Three Phase site - multiple electrical issues.

Sparty D

Member
Location
Kansas
140326-1944 EDT

The RS485 circuits need isolation. RS485 chips do not have a large common mode capability. Just in the few volt range.

On I232 isolators I make RS232 is optically isolated and converted to RS422, and then with another unit back to RS232. With this arrangement RS232 data can be sent error free at 115.2 kbaud while a 1000 V RMS 60 Hz sine wave is applied to the RS422 common relative to the RS232 common. The 1000 V limitation is base on the maximum voltage capability of the optical coupler. RS422 and RS485 are essentially the same type of signal. RS485 is a half-duplex connection whereas RS422 is full-duplex.

.
I sell access systems and one of my suppliers has a RS485 optical Mux. One in and eight out that are optically isolated. Can you add a link to your units? I will pass it by the manufacture for their consideration. The theory is something is putting voltage on the ground. The entire system uses RS485 two wire with ground. The ground is connected at one spot to earth ground. Bad juju if the ground is feed voltage not dissipating it.
 

Sparty D

Member
Location
Kansas
My first thought on shared neutrals is that it shouldn't be an issue if it was done correctly. I don't know if they would have been required to be AFCI protected at the time of installation - you'd need to know what code cycle it was engineered to.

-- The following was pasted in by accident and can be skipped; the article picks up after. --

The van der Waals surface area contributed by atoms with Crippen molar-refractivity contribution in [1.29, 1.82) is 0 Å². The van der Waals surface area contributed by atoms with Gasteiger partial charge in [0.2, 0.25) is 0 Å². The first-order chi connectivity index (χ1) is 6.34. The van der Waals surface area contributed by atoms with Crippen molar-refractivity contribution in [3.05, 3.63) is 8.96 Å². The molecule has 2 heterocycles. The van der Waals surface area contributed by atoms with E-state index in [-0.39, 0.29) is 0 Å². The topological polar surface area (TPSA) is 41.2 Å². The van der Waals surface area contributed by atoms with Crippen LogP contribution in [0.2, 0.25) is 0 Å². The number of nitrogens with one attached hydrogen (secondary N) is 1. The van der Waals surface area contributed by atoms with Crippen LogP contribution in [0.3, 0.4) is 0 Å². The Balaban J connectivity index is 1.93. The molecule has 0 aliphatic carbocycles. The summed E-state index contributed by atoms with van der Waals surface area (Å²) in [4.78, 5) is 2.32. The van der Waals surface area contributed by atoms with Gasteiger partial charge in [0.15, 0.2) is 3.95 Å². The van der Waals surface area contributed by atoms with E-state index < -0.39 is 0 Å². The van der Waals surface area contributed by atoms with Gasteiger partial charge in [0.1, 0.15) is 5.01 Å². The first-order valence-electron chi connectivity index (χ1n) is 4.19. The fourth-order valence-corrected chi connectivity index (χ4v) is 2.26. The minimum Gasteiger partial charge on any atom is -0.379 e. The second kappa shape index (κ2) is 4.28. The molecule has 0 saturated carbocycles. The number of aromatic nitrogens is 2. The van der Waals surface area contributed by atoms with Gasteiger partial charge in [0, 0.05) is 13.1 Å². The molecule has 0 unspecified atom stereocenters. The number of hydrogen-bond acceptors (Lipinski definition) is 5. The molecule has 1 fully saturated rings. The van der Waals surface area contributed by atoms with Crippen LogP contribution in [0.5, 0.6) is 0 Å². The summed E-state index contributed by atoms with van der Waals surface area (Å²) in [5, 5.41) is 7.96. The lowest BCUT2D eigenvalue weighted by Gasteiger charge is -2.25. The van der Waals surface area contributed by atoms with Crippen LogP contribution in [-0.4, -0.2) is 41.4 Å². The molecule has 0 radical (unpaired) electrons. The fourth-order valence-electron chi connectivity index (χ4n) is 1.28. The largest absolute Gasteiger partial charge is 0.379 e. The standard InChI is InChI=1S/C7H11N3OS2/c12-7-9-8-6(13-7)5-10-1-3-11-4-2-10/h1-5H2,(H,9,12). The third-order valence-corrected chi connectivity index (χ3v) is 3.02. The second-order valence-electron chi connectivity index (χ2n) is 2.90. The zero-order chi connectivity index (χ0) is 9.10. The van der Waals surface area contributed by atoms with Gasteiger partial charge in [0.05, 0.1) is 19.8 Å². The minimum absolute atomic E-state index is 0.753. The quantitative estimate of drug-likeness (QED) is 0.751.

The cable TV connection could be a part of a ground loop problem. If your LV systems and the facility's electrical systems are still having issues and the electrician who's been working with you on this hasn't found the problem or come up with any theories yet, you might want to look for a specialist troubleshooter. Otherwise the facility owners are just going to keep throwing money at repairs and possibly have a dangerous issue bite them at some point.
The code did require AFCI in the bedrooms. I think NEC 2008 even though the building was built in 2010-2011. The engineer speced AFCI and required each branch to have a dedicated neutral. The fact the install was not to spec is basically a known fact even though the EC is trying to keep the GC out of hot water and saying they think it meets code. The owner was short changed IMO.
 

gar

Senior Member
140327-0007 EDT

Sparty D:

I do not make an RS422 or RS485 isolator. Mine are 232 to 422 and by use of a crossover cable the same unit is used at the other end of the line for 422 to 232.

My comments were to show that with optical isolation and moderately fast data transmission that it is possible to tolerate large common mode voltages. I recommend isolation at both ends to protect the equipment at both ends.

A single isolator might be satisfactory if there is no likelihood of a high voltage short to the communication line.

.
 

Sparty D

Member
Location
Kansas
NEC 250 Question

NEC 250 Question

I know this tread is getting long. Earlier I noted that we discovered that some feeder panels did not have the same number of hots as neutrals. The EC hired by the GC has basically confirmed our one hour investigation and in deed the site does NOT meet spec. The EE designed it with no shared neutrals and that did not happen. I also learned that they found 12 branch circuits that they can not identify where they lead to. I am assuming they flipped breakers and nothing went off, but did not tone out where they lead. Plan is not to meet spec as they feel it meets code. Customer was short changed IMO.